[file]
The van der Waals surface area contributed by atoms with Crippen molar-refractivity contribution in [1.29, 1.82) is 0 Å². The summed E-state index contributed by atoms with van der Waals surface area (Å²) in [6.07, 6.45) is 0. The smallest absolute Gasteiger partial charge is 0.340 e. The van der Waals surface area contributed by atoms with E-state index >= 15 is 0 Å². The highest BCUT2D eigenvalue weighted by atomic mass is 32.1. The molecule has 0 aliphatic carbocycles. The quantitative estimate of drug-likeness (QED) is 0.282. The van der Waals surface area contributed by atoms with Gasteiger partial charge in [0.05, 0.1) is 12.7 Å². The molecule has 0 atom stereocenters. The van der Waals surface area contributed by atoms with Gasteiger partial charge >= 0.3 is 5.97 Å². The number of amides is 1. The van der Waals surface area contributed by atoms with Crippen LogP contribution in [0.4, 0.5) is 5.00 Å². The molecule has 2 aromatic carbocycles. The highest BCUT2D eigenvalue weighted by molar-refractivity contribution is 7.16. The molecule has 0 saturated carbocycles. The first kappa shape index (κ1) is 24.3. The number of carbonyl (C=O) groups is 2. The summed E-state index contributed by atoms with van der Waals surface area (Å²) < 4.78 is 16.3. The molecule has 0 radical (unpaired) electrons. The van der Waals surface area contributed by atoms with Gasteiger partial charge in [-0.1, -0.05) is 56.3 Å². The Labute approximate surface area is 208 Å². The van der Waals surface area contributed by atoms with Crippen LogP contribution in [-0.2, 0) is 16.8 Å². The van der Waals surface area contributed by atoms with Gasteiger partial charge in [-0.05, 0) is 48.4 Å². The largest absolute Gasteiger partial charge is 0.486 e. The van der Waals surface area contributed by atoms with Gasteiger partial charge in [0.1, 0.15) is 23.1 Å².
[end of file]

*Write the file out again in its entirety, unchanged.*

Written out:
The van der Waals surface area contributed by atoms with Crippen molar-refractivity contribution in [1.29, 1.82) is 0 Å². The summed E-state index contributed by atoms with van der Waals surface area (Å²) in [6.07, 6.45) is 0. The smallest absolute Gasteiger partial charge is 0.340 e. The van der Waals surface area contributed by atoms with E-state index >= 15 is 0 Å². The highest BCUT2D eigenvalue weighted by atomic mass is 32.1. The molecule has 0 aliphatic carbocycles. The quantitative estimate of drug-likeness (QED) is 0.282. The van der Waals surface area contributed by atoms with Gasteiger partial charge in [0.05, 0.1) is 12.7 Å². The molecule has 0 atom stereocenters. The van der Waals surface area contributed by atoms with Gasteiger partial charge >= 0.3 is 5.97 Å². The number of amides is 1. The van der Waals surface area contributed by atoms with Crippen LogP contribution in [0.4, 0.5) is 5.00 Å². The molecule has 2 aromatic carbocycles. The highest BCUT2D eigenvalue weighted by molar-refractivity contribution is 7.16. The molecule has 0 saturated carbocycles. The first kappa shape index (κ1) is 24.3. The number of carbonyl (C=O) groups is 2. The summed E-state index contributed by atoms with van der Waals surface area (Å²) < 4.78 is 16.3. The molecule has 0 radical (unpaired) electrons. The van der Waals surface area contributed by atoms with Gasteiger partial charge in [-0.1, -0.05) is 56.3 Å². The Labute approximate surface area is 208 Å². The van der Waals surface area contributed by atoms with Crippen LogP contribution in [-0.2, 0) is 16.8 Å². The van der Waals surface area contributed by atoms with Gasteiger partial charge in [-0.05, 0) is 48.4 Å². The largest absolute Gasteiger partial charge is 0.486 e. The van der Waals surface area contributed by atoms with Gasteiger partial charge in [0.1, 0.15) is 23.1 Å².